Developers, officials break ground on Sydney Hall

The controversial apartment building will be complete by August 2010.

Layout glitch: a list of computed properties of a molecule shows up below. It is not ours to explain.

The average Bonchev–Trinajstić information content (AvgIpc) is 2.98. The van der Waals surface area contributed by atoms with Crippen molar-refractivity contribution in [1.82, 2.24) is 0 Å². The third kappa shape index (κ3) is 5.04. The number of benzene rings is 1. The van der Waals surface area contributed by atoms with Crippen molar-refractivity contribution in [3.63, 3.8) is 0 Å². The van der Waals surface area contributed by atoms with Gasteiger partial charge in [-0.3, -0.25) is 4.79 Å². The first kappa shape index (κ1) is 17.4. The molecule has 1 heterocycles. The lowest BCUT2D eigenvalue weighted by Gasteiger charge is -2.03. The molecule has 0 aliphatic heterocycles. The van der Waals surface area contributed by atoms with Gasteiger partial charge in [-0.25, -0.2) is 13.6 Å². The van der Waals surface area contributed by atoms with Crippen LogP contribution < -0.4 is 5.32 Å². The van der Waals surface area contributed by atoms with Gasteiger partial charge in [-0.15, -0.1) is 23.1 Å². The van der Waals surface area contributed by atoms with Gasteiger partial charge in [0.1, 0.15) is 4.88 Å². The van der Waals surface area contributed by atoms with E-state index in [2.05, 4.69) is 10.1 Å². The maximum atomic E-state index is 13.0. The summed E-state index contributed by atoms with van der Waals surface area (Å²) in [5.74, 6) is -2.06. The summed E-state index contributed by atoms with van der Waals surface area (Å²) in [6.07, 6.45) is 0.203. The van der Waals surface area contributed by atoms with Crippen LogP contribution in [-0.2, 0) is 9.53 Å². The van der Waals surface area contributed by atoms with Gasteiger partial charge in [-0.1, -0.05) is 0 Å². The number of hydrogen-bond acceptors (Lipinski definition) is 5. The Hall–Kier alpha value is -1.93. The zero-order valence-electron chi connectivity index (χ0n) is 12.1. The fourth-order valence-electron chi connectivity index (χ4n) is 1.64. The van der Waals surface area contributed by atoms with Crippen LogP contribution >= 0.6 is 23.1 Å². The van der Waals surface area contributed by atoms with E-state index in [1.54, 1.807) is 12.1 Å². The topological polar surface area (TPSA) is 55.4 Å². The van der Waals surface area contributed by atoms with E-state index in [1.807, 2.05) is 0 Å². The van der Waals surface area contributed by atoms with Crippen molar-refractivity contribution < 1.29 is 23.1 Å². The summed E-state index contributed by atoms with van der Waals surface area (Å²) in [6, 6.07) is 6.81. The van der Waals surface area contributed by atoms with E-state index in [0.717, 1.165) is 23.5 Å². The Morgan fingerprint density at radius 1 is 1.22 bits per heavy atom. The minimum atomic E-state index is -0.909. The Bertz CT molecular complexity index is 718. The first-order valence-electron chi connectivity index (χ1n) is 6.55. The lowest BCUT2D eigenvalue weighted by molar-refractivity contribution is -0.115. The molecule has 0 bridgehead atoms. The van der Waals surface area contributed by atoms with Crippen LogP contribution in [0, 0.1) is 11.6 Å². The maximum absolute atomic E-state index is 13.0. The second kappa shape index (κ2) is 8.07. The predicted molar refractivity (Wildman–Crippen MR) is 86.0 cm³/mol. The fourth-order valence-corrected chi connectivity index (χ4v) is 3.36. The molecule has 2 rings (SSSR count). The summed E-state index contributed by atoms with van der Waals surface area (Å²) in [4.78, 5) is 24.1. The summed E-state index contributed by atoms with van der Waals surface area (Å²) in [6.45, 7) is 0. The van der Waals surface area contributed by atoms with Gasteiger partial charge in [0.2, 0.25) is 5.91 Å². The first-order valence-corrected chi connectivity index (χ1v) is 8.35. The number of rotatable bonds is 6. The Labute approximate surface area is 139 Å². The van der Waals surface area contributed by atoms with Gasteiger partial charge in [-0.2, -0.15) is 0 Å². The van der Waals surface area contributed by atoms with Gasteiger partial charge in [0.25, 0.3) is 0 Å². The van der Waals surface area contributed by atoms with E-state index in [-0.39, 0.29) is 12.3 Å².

A ceremonial groundbreaking in the empty lot behind the Dinkydome Wednesday marked the beginning of construction on Sydney Hall, a residential and retail complex that has been in the works for two years. The first shovel to dig into the earth was miniature and pink, and wielded by the hallâÄôs namesake, Sydney Doran, 8. Sydney is the daughter of Kelly Doran, who owns the Bloomington-based developer Doran Cos., which is carrying out the $36 million project. The six-story building will be located on 1501 University Ave. SE, and will include 125 units of housing on the top five levels, and street level commercial space. It will be ready for incoming students in August 2010. The project will also include the renovation of the attached Dinkydome, which was in a âÄústeady state of deterioration,âÄù Doran said. Doran shoveled dirt at the groundbreaking alongside University and city officials, including Minneapolis Mayor R.T. Rybak, who called the project âÄúground zero,âÄù and a fulcrum between Dinkytown and the University of Minnesota. The addition of Sydney Hall will help recognize the âÄútrue potential of Dinkytown,âÄù Rybak said. The project went through the city of Minneapolis three times for three different approvals before the final design was reached, Doran said. Doran Cos. worked to understand the student population so they could cater to it and âÄúembellish the area,âÄù Ward 3 Councilmember Diane Hofstede said. The apartment complex will include studios and one and two bedroom apartments, which will go for about $800-900 a month, Doran said. Each apartment unit has a University-related name, like Northrop, Coffman, Mariucci and Folwell. University pride was evident at the groundbreaking, where the audience sang along as members of the University marching band played the Minnesota Rouser. The marching band received a $100,000 donation from Doran Cos. at the event. University junior and marching band member Jackson McNeil, said he would live in Sydney Hall, and that it was a âÄúgreat location.âÄù Doran said the new 6-story plan will fit in better with the area than the previous 14-story plan that was criticized by organizations like the Chi Psi Fraternity, which was concerned with the buildingâÄôs height. To make the project economically viable the new design increased retail space, decreased underground parking space from three levels to two and cut down construction costs, Doran said. He said the building will increase commercial business in an area that is âÄúunderserved from a retail perspective,âÄù but the building will not impact other businesses in the area. The independently owned Student Bookstore below the Dinkydome will remain in operation. The change in ownership and addition of Sydney Hall will not affect business, Store Manager Steve Edwards said. Many of the small businesses previously located in the Dinkydome will not return, Doran said. Confirmed tenants of the new Sydney Hall commercial space include Wells Fargo and Erbert & GerbertâÄôs Subs & Clubs. The project will generate 500 construction jobs, Mike Hawthorne, business manager of the Building and Construction Trades Council, said.